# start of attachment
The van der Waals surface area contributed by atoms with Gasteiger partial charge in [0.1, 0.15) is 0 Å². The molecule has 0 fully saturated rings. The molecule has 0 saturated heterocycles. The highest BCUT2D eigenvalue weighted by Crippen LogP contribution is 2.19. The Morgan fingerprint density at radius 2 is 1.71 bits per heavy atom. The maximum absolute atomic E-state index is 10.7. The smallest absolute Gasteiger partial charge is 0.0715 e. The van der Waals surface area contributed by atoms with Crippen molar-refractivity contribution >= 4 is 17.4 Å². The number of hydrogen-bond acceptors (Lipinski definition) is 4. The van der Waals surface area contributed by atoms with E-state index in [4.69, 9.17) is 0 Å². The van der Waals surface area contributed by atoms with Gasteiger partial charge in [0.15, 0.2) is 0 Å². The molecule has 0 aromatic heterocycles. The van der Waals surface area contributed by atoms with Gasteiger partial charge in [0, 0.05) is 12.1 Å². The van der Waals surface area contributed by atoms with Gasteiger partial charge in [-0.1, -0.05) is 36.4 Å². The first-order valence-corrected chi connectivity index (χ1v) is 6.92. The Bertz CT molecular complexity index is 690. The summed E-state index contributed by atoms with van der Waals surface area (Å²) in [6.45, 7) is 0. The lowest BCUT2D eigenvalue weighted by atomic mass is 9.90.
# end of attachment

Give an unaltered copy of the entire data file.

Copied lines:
The van der Waals surface area contributed by atoms with Gasteiger partial charge in [0.1, 0.15) is 0 Å². The molecule has 0 fully saturated rings. The molecule has 0 saturated heterocycles. The highest BCUT2D eigenvalue weighted by Crippen LogP contribution is 2.19. The Morgan fingerprint density at radius 2 is 1.71 bits per heavy atom. The maximum absolute atomic E-state index is 10.7. The smallest absolute Gasteiger partial charge is 0.0715 e. The van der Waals surface area contributed by atoms with Crippen molar-refractivity contribution >= 4 is 17.4 Å². The number of hydrogen-bond acceptors (Lipinski definition) is 4. The van der Waals surface area contributed by atoms with E-state index in [4.69, 9.17) is 0 Å². The van der Waals surface area contributed by atoms with Gasteiger partial charge in [0.15, 0.2) is 0 Å². The molecule has 0 aromatic heterocycles. The van der Waals surface area contributed by atoms with Gasteiger partial charge in [0, 0.05) is 12.1 Å². The van der Waals surface area contributed by atoms with Gasteiger partial charge in [-0.1, -0.05) is 36.4 Å². The first-order valence-corrected chi connectivity index (χ1v) is 6.92. The Bertz CT molecular complexity index is 690. The summed E-state index contributed by atoms with van der Waals surface area (Å²) in [6.45, 7) is 0. The lowest BCUT2D eigenvalue weighted by atomic mass is 9.90.